Friday, September 29, 2017

Wednesday, September 27, 2017

Monday, September 25, 2017

Friday, September 22, 2017

Words are Violent.

Words are Violent.

I recently read an article in which Conservative pundit Ben Shapiro listed things that he had learned after having spoken at Cal-Berkeley. Many of the students and surrounding community came in force against him being invited to speak at the University. Shapiro, an Orthodox Jewish man, was called a nazi, a “supposed jew”, a white supremacist, and a racist. In response to some of these statements and others, particularly ones about microaggressions and speech being violent, Shapiro said in response “No, Speech isn’t violence.”1 In one sense I agree with him, and in another I wonder if the attitudes of both sides aren’t dismissive. I agree with the sentiment that is intended, that being that the students and protesters shouldn’t seek to shut down speech just because they disagree with it, but I also thought about the scriptures that talk about the power of words.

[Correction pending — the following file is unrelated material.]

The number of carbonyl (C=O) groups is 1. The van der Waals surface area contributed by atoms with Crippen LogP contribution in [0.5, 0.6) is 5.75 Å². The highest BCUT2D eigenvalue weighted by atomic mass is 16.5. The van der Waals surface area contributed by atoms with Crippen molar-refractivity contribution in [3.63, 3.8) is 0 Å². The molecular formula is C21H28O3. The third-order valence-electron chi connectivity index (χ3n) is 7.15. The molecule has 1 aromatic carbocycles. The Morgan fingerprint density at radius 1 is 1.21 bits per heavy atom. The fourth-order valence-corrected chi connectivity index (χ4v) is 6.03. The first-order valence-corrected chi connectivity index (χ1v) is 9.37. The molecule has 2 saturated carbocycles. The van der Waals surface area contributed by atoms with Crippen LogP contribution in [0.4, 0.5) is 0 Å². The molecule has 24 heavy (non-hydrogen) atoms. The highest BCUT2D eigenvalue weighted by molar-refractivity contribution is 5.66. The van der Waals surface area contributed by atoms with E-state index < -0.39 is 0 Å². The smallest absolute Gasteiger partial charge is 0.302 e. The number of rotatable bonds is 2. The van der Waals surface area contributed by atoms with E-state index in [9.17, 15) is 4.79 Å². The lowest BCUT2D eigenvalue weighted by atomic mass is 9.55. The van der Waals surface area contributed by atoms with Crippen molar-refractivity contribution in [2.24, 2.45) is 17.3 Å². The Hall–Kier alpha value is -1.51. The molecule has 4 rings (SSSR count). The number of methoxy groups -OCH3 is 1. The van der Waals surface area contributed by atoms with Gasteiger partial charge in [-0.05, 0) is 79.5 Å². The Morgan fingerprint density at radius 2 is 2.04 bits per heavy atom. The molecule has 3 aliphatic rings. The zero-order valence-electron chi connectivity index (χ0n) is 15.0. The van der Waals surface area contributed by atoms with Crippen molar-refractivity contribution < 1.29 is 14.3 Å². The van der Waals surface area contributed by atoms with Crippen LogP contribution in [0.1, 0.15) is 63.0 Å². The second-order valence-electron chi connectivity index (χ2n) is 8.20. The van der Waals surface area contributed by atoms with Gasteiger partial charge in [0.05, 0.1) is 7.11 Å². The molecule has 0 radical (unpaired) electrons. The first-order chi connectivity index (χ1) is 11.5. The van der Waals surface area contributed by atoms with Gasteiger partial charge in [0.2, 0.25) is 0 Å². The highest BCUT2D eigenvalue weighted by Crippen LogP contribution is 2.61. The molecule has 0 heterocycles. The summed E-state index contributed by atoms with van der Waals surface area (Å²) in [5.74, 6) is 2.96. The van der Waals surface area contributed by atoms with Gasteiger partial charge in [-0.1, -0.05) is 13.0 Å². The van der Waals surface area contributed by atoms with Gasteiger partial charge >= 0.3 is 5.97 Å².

Cross Section Ep. 12

Christ as King and Priest in Zechariah 3.

Wednesday, September 20, 2017

Monday, September 18, 2017

Thursday, September 14, 2017

Friday, September 8, 2017

What is Love?

By: Daniel Shultz

            Baby don’t hurt me. A depth of information can be encapsulated in such simple a phrase. I often wonder what exactly it means to love? Of course many today talk about love as a feeling, but what does it mean to love? And does the Christian have the option to determine that on their own?
            The Scriptures say a lot about love including a phrase we all know, love your neighbor as yourself, but what does that actually mean? The truth is that many people will isolate that verse from the text of scripture and use it as a lens to read their own understandings into Christian ethics. If loving myself means tolerating my own sin then I can love others by tolerating the sin of others. If loving myself means ignoring God’s standards for our lives then I can ignore it when people violate those standards. However the phrase “love your neighbor as yourself” has a context in which it must be understood.